It’s officially Royal Winter Fair season! While the country flocks to the city for the biggest agricultural show indoors, we sat down with our own Holly Heikila to ask about her journey to the Royal.
Not a stranger to the magic of the Royal, Holly will be returning to the Royal Ring for her second Royal debut this week on November 8th & 9th in the CET Medal National Finals. Find out when she is riding and other information about the Royal here.
What is your first memory of horses?
I’ve been around horses my entire life. I have been in the barn with my family since I was a baby. There are so many memories of horses that it is hard to define just one, or when the first memory occurred.
When did you start riding?
I am thirteen years old and had riding opportunities since I was a toddler. I started taking lessons and going to summer camp when I was 5 and then started competing on the Trillium Circuit when I was 7.
Tell us about the horse you are riding this season.
This season I am riding La Jovena Venganza (aka Vera). She is 13 years old and is a perfect angel. I’ve been riding her since mid-March and she has brought me up to be able to compete in the CET Equitation Medal and 1.10m-1.15m classes.
What advice would you give to a rider whose goal is to qualify for the Royal next year?
My advice to any riders who want to qualify for the Royal next year would be to work hard and trust the process. It might not happen but you'll meet so many friends and have so much fun in the attempt.
What are your goals for next year?
I have always wanted to ride on a team competing for Canada, so naturally my next goal is to compete at the North American Youth Jumping Championships in the 1.20 meter Children's. A lot of stars need to align for that to happen, so I plan to keep working hard and hope I am in a position to make the team in 2024.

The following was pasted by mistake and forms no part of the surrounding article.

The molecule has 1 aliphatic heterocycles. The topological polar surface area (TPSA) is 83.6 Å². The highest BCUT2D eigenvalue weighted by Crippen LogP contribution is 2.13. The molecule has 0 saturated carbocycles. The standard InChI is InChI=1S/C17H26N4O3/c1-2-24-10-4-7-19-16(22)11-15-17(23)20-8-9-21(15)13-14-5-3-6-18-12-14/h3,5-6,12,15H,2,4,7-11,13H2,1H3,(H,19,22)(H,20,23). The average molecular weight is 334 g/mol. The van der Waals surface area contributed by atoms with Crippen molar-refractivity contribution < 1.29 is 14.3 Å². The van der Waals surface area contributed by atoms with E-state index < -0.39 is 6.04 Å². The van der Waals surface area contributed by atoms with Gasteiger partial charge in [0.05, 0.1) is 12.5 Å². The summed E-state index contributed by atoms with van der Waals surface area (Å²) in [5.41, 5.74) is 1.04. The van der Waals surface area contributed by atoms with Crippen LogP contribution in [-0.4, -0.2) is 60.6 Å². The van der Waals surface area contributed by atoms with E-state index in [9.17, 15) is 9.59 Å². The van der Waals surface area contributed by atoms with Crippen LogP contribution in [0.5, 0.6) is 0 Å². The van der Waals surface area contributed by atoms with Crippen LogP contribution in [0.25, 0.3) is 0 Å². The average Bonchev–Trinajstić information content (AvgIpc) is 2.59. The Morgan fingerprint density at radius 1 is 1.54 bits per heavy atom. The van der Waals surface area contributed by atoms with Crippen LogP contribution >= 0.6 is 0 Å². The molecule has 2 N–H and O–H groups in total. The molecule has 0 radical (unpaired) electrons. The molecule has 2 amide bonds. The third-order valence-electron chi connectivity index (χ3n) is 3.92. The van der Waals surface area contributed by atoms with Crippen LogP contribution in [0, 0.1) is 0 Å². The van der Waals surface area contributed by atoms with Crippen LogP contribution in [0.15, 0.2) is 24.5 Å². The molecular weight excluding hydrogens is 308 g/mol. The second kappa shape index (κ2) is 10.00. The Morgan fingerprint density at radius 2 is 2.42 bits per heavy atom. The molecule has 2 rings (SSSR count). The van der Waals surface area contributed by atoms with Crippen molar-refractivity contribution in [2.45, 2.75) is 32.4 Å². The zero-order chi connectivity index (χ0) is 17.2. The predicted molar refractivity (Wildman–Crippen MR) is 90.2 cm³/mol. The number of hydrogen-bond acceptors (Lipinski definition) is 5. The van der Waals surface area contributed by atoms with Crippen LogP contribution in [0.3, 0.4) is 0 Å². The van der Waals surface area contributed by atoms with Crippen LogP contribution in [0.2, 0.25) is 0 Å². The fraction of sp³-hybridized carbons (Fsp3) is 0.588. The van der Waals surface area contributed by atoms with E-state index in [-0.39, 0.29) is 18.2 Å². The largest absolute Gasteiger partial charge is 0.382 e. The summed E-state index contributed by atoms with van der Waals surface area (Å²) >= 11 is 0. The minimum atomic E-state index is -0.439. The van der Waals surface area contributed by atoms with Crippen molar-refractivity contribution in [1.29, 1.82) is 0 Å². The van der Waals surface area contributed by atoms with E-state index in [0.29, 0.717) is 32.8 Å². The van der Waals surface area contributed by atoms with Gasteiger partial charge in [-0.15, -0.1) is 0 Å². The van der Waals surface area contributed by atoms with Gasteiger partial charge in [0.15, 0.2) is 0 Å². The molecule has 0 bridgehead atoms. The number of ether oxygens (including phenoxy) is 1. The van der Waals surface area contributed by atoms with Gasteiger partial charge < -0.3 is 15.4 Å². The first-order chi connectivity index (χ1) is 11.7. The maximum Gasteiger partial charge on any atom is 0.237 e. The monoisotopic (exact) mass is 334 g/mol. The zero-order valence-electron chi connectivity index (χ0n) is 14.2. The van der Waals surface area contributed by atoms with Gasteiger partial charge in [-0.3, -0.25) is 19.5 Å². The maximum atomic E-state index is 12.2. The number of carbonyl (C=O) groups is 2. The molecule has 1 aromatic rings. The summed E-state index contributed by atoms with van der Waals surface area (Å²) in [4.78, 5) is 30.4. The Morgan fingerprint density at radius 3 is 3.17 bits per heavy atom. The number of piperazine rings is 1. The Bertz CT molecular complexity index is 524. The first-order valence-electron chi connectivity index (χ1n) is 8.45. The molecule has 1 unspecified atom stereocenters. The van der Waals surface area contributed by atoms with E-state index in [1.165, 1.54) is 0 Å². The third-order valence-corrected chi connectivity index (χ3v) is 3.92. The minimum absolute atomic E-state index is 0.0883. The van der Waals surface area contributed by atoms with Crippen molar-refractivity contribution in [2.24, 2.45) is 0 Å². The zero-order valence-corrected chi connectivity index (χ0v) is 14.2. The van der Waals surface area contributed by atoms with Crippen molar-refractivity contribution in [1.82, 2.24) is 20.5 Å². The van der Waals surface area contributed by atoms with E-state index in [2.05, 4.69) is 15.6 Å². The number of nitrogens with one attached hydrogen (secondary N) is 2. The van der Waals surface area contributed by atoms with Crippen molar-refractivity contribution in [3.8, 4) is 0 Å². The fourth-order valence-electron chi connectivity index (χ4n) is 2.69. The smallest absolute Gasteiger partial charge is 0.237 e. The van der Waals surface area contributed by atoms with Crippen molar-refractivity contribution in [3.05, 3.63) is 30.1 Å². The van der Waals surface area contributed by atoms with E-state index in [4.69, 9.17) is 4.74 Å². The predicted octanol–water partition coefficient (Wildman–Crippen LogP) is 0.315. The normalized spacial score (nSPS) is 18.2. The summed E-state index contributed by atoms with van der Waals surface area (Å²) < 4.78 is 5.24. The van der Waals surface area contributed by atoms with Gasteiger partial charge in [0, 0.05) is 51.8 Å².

What is the biggest challenge you faced this show year?
The biggest challenge I faced this year was not realizing all of the goals we had set for ourselves. We started the season with a specific plan in our minds, but then we had to pull back on the training and competition schedule with one horse and it meant we had to pivot our goals. In this sport, the horse always comes first and you need to be willing to match your expectations with what is appropriate for them. This year showed me that even if you have to change plans, it can all work out for the best as other opportunities can present themselves.
Do you still get nervous before a show? If yes, what do you do to help overcome the nerves?
Yes. I work with an excellent sports psychologist named Margie Sugarman. She has taught me many tactics and exercises that I can use in the moment to help overcome situations where I am feeling very nervous. A few of my favorites are breathing exercises and in really tense situations wiggling my toes - it sounds crazy but it works! In all seriousness, this can be a stressful sport so if you get an opportunity to work with a person specializing in sports psychology then take it.
What have horses taught you?
Horses have taught me the importance of paying attention to details. In this sport, even the most subtle change can make an impact and you need to pay close attention to what your horse is telling you. Attention to detail is also important because even the tiniest little details can add up to make a big difference. Slight changes like schedule, feed, warmup… even something like your spurs or a bit. It all adds up to make a big difference.
Also, understanding that things take time with horses. There is no such thing as a quick fix or short-term process. Lastly, you can make as many plans as you want but horses have a way of changing things and you need to be flexible and put their needs first.
If you could take one piece of tack or equipment with you to a deserted island, what would it be?
My saddle or helmet would be the obvious choices here! That being said, I really love my Airbag Vest. This year saw many opportunities for me to make use of this vest. It doesn’t eliminate all the risk, but after a fall it's nice to be able to get back on.